As one of the world’s most critical hotspots, upholding peace and stability on the Korean Peninsula is of significant concern to the international community. Including North and South Korea, the peninsula is also a geopolitical focal point of competition and cooperation involving the United States, China, Russia, and Japan. Despite a long history of negotiations and unsuccessful agreements, military tensions and North Korea’s missile and nuclear programs contribute to undermining regional and global security.
The complexities of the security situation have defied sustainable resolution for decades. A lack of trust and confidence between the sides is also exacerbated by differing positions on how to reconcile competing demands and ultimately achieve resolution of the main issues.
The main goal of ISDP’s Korea Project is to provide a platform for dialogue between the key actors. With the premise that engagement and communication is an imperative part of building mutual trust and understanding between countries, ISDP seeks to foster constructive dialogue and proposals on how to break the current deadlock.
A secondary focus of the Korea Project lies on South Korea. One of Asia’s most dynamic democracies and economies, its domestic developments are nevertheless often overshadowed by the nuclear crisis. As such, the project seeks to accord greater attention to the country’s other pressing issues, ranging from political legitimacy and economic democratization to an ageing population, social welfare, and the environment. South Korea’s regional role and relations are also in focus.
To achieve its goals, ISDP’s Korea Project publishes regular analysis and opinion, hosts guest researchers from the Koreas, as well as holds seminars and forums. In so doing, it seeks to be a bridge between academic and policy communities in Europe and Northeast Asia.
Breaking Deadlock on the Korean Peninsula? Four Perspectives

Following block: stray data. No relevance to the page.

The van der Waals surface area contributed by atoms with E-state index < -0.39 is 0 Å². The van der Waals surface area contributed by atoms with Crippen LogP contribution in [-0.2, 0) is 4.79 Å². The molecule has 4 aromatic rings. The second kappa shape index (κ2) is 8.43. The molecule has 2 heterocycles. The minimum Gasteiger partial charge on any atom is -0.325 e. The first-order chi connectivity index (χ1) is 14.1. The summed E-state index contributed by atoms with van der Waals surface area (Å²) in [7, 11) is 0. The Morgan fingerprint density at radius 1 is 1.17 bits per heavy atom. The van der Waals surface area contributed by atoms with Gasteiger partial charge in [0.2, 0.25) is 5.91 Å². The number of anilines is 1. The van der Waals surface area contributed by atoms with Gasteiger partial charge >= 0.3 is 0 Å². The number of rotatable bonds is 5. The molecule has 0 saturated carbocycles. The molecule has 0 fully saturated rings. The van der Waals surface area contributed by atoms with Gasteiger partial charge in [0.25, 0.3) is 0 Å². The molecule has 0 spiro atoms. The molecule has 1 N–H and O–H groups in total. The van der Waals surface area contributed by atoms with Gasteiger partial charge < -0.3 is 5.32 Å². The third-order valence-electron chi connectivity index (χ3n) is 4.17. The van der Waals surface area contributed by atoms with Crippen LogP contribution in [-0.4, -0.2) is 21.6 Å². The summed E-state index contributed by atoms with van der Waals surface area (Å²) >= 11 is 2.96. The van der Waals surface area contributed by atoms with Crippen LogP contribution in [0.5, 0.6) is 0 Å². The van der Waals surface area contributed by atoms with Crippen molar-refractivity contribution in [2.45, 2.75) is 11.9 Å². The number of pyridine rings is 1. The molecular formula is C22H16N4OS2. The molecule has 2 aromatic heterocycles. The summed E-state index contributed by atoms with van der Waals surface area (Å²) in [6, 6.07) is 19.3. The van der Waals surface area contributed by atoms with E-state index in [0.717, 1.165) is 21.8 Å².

Summary Can the nuclear issue on the Korean Peninsula be resolved and how? What are the strategic interests of the parties and their differences? What steps are needed to prevent […]
Nordkorea – strategisk hotspot
Kina är delvs bundet av sitt vänskapsavtal med Nordkorea. Den kinesiska regeringen har dock gjort klart att man inte intervenerar om Nordkorea provocerar fram en konflikt, och det är tveksamt att man militärt skulle stödja landet utan en direkt amerikansk invasion av Nordkorea som hotar kinesiska intressen, skriver Niklas Swanström.
Japan and North Korea: Toward Engagement for Regional Security
The current situation on the Korean Peninsula has invited debate on Japan’s perennial issue of constitutional revision. While this is a high-profile issue, other measures are needed to reduce tensions. […]
Reforming South Korea’s “Imperial Presidency”
South Korea’s constitution vests too much power in the office of the president, which raises the risk of the post being misused. This was brought dramatically into focus earlier this […]
THAAD on the Korean Peninsula
The issue of the deployment of THAAD in South Korea has stayed central both in South Korea’s domestic debates, as well as to the country's strategic position. This backgrounder, originally published by ISDP in November 2016, has been updated with recent developments on this topic.
Bad Solutions in a Complex Situation: China’s Relations with North Korea
China’s relations with North Korea are complex with a variety of bad choices and suboptimal solutions. It could be argued that the actor that has lost most in the recent tensions […]